After several days, our patient felt better. He took short walks with assistance and told stories of acting in the movies. As the President’s health improved, we began to enjoy our assignment.
The hospital food got a lot better for all of us, although the President routinely begged for macaroni and cheese. Empty Jelly Belly bags were everywhere. And signs of Nancy Reagan’s love and Americans’ good wishes, in the form of cards, letters, and posters, abounded.
The President’s recovery awakened an aspiration in me. I wondered what I could take for a souvenir that would somehow help me hang onto this experience. When the King of Morocco sent an exotic, silk box full of fine chocolates, Nancy Reagan told a Secret Service agent to give the box to one of the nurses. I sprinted to make it mine.
I took all proffered Reagan pins, pens, and pads, as well as all of the discarded Jelly Belly bags I could stuff into my pockets and even absconded with an empty tin of Poppycock, a favorite of the President.
Another thing I took with me was a changed attitude toward gun violence. Initially, I was forced to confront the possibility that President Reagan might die and I felt grief. His prostrate body, colorless face, perspiration trickling into his dark hair and the sound of his labored breathing compelled me to ask, “Why?”
Questioning turned to anger, as I thought of Dr. Michael Halberstam, a cardiologist, shot and killed a few months earlier. I suddenly and furiously understood the shootings were not isolated, but part of the daily pattern of our society.
Now, thirty years after the assassination attempt, I remain outraged because Congress has done so little to reduce senseless shootings. Today, shameful firearm death rates persist—we are still losing about 30,000 people annually to gun violence.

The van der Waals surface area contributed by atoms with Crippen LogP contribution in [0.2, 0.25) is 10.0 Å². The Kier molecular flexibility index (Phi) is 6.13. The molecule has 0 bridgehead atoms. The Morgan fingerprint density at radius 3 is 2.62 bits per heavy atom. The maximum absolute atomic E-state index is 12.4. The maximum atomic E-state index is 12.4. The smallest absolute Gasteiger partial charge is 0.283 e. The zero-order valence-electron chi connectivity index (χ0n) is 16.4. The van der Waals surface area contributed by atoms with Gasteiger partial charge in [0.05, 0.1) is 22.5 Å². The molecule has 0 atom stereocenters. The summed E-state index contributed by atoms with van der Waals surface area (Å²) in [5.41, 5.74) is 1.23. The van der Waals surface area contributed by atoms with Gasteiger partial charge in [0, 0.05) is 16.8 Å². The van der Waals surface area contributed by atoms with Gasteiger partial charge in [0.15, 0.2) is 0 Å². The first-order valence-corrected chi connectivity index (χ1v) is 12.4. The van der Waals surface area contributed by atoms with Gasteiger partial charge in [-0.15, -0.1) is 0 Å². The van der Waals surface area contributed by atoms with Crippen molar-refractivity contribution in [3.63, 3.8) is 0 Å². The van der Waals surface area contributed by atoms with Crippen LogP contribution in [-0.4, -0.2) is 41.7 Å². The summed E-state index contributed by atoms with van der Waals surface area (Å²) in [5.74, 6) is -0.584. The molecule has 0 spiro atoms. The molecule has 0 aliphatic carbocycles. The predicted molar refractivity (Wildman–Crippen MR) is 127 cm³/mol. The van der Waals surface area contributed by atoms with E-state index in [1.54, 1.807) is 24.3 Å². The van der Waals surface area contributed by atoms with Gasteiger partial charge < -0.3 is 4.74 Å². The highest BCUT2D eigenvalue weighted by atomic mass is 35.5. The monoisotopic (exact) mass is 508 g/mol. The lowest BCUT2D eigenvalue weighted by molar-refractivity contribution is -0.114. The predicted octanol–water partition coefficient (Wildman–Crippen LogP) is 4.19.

On January 8, 2011, when Rep. Gabrielle Giffords was gunned down with 18 others in a matter of 15 seconds, I felt the sickening pain of the Reagan shooting all over again. And I thought, What can we do to stop this?
Rep. Carolyn McCarthy has proposed a bill to ban high capacity magazines (H.R. 308/S.32). A high capacity magazine allowed the Tucson shooter to fire about 30 shots before stopping to reload. Only then were bystanders able to tackle and stop him. McCarthy’s bill would restrict magazines to a capacity of ten shots. If the Tucson shooter had had to stop after firing ten shots, lives would have been saved.
We need our legislators to show us they care. We need them to recognize that their own people—public servants who have worked hard to give so much to our country—are on the front lines. We need them to do something. That something is to ban high capacity magazines which have no place in a civil society.
Only when Congress enacts this law will it be clear that we have truly learned a lesson from the shooting of the President.
(Note: Photo is of Robyn Ringler and Jerry Parr, the Secret Service agent who pushed President Reagan into the car and saved his life. It is taken in the hospital corridor at GW just outside the president's room.)